FOR IMMEDIATE RELEASE
October 07, 2009
Michael Victorian
(202) 639-6405

AFGE Applauds Decision of Defense Authorization Conferees to Repeal NSPS

Categories: News & Publications , DoD , Press Release , D.C. Government

(WASHINGTON) - Today, the American Federation of Government Employees (AFGE), AFL-CIO, lauded the decision of the 2010 Defense authorization conferees to repeal NSPS. John Gage, AFGE national president, said, “This day has been a long time coming. We greatly appreciate Chairman Skelton, Chairman Levin, and the ranking members, Representative McKeon and Senator McCain, for their courageous decision to repeal the fatally-flawed NSPS pay system. After numerous Congressional hearings as well as analysis by the Department’s own Defense Business Board task group, the evidence was all on the side of repeal. The Congress had generously given the Department six years to develop a fair pay system, ample opportunity to correct its mistakes, and finally determined that the system could not be – and should not be -- saved.”

NSPS was created in a poisonous atmosphere by ideologues seeking to destroy collective bargaining, federal unions and employee rights and protections. Through various defense authorization bills, some of those rights – collective bargaining and employee appeal rights – were restored. But the NSPS pay system is costly, unwieldy, discriminatory, complicated, opaque, and mistrusted by DoD civilian employees at all levels.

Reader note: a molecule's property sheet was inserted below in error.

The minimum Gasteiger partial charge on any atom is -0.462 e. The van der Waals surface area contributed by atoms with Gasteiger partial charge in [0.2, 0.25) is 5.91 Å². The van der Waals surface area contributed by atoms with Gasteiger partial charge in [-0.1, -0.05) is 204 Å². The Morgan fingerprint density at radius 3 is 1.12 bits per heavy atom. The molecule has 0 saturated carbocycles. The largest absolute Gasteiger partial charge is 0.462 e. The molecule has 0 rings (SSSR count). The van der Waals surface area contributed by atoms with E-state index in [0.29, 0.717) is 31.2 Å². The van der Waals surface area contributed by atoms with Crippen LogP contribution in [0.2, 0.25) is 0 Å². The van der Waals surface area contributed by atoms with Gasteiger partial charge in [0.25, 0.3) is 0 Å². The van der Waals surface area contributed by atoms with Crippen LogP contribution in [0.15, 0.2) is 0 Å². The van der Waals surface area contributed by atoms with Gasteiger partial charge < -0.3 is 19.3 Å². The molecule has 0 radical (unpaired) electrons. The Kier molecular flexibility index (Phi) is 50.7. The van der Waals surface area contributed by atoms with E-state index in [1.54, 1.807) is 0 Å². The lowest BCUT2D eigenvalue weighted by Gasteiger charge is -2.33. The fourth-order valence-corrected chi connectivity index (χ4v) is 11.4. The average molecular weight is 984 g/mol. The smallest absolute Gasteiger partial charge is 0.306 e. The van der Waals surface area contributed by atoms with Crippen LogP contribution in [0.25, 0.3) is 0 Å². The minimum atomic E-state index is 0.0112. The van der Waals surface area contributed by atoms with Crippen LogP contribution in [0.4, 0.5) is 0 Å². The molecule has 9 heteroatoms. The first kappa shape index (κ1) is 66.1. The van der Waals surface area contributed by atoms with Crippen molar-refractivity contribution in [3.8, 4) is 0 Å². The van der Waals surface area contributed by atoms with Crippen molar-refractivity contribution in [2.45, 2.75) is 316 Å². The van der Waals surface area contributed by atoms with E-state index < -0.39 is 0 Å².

AFGE looks forward to working with the Department to improve the performance management and hiring systems so that the needs of the taxpayers, war fighters, and employees can all be addressed.

The defense authorization conference report also includes language from the House version which will credit FERS employees with their unused sick leave when they retire. This is a critical issue of equity with employees covered by the Civil Service Retirement System. The report also provides for the conversion of non-foreign COLA to locality pay for employees in Alaska, Hawaii, Puerto Rico, Guam, and the Virgin Islands. In addition, it corrects a longstanding retirement equity problem for employees in the District of Columbia Court Services and Offender Supervision Agency (CSOSA) that has required some CSOSA employees to work 10 additional years to meet required credits for federal retirement eligibility.

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